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3 Simple Steps to Overcome Fear

3 Simple Steps to Overcome Fear

Why do you get scared? Why are you afraid to pursue goals, dreams, ambitions, or personal challenges?

Fear can get in the way of some pretty remarkable achievements. It can keep you from getting married because you’re afraid of commitment, it can keep you from starting your own business because you’re afraid you won’t be able to support yourself or your family. Fear can even keep you from losing weight – what if the effort you put into it doesn’t produce the results you expect?

Fear can keep you from knocking off things on your Limitless list and living a life full of amazing experiences.

Why are you scared?

It’s important to recognize fear for what it really is. It’s simply the association of an event with a negative outcome. So for example if you have always thought about bungee jumping but have yet to do it, it is most likely due to the fixation on some sort of negative expectation of the event. Maybe possibly getting hurt for example.

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If you have always wanted to start your own business you may be overly focused on not being able to make enough money to support yourself, or the hard work that it actually takes.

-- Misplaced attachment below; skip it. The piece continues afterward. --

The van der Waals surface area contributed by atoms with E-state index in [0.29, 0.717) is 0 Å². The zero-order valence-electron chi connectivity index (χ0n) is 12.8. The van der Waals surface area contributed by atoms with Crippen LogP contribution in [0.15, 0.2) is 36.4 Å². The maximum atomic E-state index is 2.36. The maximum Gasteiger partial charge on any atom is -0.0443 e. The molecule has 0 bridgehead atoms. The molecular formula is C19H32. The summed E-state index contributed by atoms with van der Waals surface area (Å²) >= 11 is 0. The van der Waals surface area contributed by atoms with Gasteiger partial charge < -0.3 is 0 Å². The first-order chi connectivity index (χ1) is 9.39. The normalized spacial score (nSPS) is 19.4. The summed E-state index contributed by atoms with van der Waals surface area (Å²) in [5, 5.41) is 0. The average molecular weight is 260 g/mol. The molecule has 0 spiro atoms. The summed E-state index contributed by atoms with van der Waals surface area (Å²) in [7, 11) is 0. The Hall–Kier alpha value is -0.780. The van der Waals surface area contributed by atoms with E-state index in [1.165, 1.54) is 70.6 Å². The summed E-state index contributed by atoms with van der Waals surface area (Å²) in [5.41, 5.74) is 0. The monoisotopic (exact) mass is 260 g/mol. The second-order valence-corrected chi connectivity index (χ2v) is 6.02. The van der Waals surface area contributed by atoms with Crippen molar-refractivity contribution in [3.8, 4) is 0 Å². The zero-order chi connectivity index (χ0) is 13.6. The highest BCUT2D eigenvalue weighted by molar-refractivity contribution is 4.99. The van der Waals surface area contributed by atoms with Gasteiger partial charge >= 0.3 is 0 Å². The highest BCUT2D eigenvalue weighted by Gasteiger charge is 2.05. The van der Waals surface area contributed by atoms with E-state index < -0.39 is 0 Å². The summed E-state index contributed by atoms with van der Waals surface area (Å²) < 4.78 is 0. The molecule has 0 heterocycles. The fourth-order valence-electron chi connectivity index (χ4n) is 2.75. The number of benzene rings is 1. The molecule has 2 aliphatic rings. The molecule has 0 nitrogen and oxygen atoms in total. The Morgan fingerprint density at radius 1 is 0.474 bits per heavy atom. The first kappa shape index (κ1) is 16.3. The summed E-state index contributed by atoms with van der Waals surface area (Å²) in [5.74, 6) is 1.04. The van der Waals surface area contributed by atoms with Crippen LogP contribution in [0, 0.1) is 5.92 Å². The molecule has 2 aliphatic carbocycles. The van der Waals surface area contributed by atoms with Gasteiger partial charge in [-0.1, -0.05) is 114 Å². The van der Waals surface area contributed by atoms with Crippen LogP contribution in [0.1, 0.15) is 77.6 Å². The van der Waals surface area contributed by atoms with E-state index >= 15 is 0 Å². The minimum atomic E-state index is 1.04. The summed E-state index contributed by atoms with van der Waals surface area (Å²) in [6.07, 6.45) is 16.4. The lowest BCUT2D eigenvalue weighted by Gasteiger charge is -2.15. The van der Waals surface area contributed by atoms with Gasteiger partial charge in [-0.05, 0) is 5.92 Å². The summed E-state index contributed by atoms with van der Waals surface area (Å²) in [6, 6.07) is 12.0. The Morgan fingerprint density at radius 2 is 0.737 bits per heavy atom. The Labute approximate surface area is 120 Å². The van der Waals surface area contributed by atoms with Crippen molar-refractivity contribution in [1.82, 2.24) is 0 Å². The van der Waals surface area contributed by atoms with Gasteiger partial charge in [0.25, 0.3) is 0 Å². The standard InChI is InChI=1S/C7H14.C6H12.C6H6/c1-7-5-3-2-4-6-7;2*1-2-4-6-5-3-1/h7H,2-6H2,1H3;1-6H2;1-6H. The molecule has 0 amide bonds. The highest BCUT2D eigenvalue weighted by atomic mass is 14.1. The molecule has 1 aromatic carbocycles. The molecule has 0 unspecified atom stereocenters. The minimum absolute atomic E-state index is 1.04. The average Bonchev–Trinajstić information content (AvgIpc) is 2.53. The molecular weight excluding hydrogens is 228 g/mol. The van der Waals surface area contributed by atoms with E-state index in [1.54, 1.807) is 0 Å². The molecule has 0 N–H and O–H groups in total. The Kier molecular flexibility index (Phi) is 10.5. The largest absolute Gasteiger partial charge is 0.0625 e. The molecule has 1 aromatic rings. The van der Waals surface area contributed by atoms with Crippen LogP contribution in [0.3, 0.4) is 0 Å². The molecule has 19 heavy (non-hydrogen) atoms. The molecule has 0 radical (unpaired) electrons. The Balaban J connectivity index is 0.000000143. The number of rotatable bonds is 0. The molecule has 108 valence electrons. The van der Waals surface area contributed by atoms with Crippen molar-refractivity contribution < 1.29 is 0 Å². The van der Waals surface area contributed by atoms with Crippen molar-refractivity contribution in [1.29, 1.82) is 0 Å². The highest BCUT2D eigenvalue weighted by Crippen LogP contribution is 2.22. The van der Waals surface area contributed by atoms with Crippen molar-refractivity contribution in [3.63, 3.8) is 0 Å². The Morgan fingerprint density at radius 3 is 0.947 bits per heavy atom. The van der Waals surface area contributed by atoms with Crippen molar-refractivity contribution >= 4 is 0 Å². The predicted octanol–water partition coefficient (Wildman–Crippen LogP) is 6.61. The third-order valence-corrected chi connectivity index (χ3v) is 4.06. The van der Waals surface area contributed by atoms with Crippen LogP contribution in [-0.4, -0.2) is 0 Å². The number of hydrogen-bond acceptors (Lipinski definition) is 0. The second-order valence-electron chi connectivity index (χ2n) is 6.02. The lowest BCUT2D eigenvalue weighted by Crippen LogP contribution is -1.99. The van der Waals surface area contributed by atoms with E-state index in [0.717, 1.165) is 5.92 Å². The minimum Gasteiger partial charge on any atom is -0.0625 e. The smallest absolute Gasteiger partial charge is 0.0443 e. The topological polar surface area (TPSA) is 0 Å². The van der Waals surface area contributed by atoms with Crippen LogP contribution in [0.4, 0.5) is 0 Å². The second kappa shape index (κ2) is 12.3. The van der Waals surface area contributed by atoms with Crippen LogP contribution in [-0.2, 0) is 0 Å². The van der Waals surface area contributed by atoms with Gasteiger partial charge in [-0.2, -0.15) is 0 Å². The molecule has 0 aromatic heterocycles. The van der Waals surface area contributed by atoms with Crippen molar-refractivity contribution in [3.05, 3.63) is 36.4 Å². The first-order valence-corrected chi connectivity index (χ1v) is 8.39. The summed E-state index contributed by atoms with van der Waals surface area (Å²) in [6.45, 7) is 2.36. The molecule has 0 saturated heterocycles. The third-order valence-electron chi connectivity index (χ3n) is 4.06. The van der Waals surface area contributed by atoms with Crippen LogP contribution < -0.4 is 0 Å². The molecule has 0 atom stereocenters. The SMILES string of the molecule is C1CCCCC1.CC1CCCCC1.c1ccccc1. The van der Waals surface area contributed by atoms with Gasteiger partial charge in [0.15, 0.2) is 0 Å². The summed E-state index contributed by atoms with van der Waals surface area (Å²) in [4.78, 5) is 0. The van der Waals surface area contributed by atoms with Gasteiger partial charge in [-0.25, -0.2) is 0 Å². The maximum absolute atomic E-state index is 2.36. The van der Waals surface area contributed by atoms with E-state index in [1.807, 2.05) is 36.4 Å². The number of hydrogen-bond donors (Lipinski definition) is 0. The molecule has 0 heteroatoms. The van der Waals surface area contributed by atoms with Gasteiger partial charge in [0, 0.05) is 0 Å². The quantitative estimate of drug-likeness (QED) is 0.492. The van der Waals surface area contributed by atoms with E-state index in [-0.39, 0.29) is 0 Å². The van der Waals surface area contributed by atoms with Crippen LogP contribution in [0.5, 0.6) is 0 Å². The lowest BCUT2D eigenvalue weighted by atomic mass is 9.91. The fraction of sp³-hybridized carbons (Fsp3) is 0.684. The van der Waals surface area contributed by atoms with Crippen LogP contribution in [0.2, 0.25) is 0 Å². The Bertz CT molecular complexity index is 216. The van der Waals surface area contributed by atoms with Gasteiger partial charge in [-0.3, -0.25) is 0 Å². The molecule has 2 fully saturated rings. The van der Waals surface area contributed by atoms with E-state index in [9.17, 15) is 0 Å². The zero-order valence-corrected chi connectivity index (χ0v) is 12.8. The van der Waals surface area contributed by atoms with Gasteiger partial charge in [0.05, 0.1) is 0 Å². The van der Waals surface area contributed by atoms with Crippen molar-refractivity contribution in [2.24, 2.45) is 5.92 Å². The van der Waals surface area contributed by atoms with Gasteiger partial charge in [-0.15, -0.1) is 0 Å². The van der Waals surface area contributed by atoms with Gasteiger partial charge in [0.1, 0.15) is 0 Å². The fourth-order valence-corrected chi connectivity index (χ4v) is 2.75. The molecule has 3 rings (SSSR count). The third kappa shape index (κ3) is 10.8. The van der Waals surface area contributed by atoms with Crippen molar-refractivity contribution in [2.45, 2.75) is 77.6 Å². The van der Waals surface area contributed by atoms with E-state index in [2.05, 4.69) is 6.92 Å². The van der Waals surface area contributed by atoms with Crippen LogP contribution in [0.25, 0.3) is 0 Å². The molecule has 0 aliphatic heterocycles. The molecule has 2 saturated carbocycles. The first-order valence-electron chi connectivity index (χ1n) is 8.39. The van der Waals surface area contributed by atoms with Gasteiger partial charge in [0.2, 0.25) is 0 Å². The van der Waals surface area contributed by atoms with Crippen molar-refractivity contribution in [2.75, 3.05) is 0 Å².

The same can be true if you have been struggling with your health and wellness. Often the fear of getting started, the hard work it takes, or the fear of not being able to keep the weight off can get in the way.

Turning your back on fear

Trying to avoid fear or to convince yourself to have “no fear” is a mistake. Fear is not going anywhere anytime soon. It will always be there. But don’t spend too much time dwelling on it. Quickly recognize it, exchange pleasantries, and move on.

Plan: Here is a quote I try to live by “Counting on luck is counting on random chance; your odds are better when you plan and work.”

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How fantastic is that? The best plan of attack when dealing with fear is to plan for it. What is the next big challenge you’ve been thinking about undertaking? Ask yourself why you are afraid and plan for it. When I left my job a few months ago to pursue coaching full-time my personal finances were a big concern.

Instead of concentrating on how much money you need to earn look instead at where you can cut what you’re currently spending.

  • Any memberships you don’t use?
  • Cut cable?
  • Sell some old stuff?
  • Get rid of the car?
  • Lower your insurance premiums?
  • Buying coffee everyday? Busted :)
  • Buy generic products instead of name brands
  • Brown bag a healthy lunch as opposed to going out all the time